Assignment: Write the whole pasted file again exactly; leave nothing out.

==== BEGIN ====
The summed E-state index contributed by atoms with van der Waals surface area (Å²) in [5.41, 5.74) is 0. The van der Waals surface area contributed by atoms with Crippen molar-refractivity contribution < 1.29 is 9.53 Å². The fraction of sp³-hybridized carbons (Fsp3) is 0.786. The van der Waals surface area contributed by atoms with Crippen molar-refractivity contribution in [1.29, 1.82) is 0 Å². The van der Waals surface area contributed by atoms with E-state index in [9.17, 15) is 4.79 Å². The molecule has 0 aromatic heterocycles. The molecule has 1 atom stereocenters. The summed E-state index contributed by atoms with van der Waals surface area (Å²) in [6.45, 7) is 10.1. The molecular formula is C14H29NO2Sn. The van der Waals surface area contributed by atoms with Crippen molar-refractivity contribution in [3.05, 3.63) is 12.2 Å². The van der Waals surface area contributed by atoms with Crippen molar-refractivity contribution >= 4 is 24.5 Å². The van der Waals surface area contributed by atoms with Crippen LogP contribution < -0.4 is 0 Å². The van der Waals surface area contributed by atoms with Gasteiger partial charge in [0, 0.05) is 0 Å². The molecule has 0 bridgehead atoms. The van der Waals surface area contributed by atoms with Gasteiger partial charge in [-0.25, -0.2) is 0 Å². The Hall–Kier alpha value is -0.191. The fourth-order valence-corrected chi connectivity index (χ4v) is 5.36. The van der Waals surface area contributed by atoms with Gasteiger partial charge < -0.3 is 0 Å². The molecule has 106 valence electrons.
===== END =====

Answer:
The summed E-state index contributed by atoms with van der Waals surface area (Å²) in [5.41, 5.74) is 0. The van der Waals surface area contributed by atoms with Crippen molar-refractivity contribution < 1.29 is 9.53 Å². The fraction of sp³-hybridized carbons (Fsp3) is 0.786. The van der Waals surface area contributed by atoms with Crippen molar-refractivity contribution in [1.29, 1.82) is 0 Å². The van der Waals surface area contributed by atoms with E-state index in [9.17, 15) is 4.79 Å². The molecule has 0 aromatic heterocycles. The molecule has 1 atom stereocenters. The summed E-state index contributed by atoms with van der Waals surface area (Å²) in [6.45, 7) is 10.1. The molecular formula is C14H29NO2Sn. The van der Waals surface area contributed by atoms with Crippen molar-refractivity contribution in [3.05, 3.63) is 12.2 Å². The van der Waals surface area contributed by atoms with Crippen molar-refractivity contribution >= 4 is 24.5 Å². The van der Waals surface area contributed by atoms with Crippen LogP contribution < -0.4 is 0 Å². The van der Waals surface area contributed by atoms with Gasteiger partial charge in [0, 0.05) is 0 Å². The molecule has 0 bridgehead atoms. The van der Waals surface area contributed by atoms with Gasteiger partial charge in [-0.25, -0.2) is 0 Å². The Hall–Kier alpha value is -0.191. The fourth-order valence-corrected chi connectivity index (χ4v) is 5.36. The van der Waals surface area contributed by atoms with Gasteiger partial charge < -0.3 is 0 Å². The molecule has 106 valence electrons.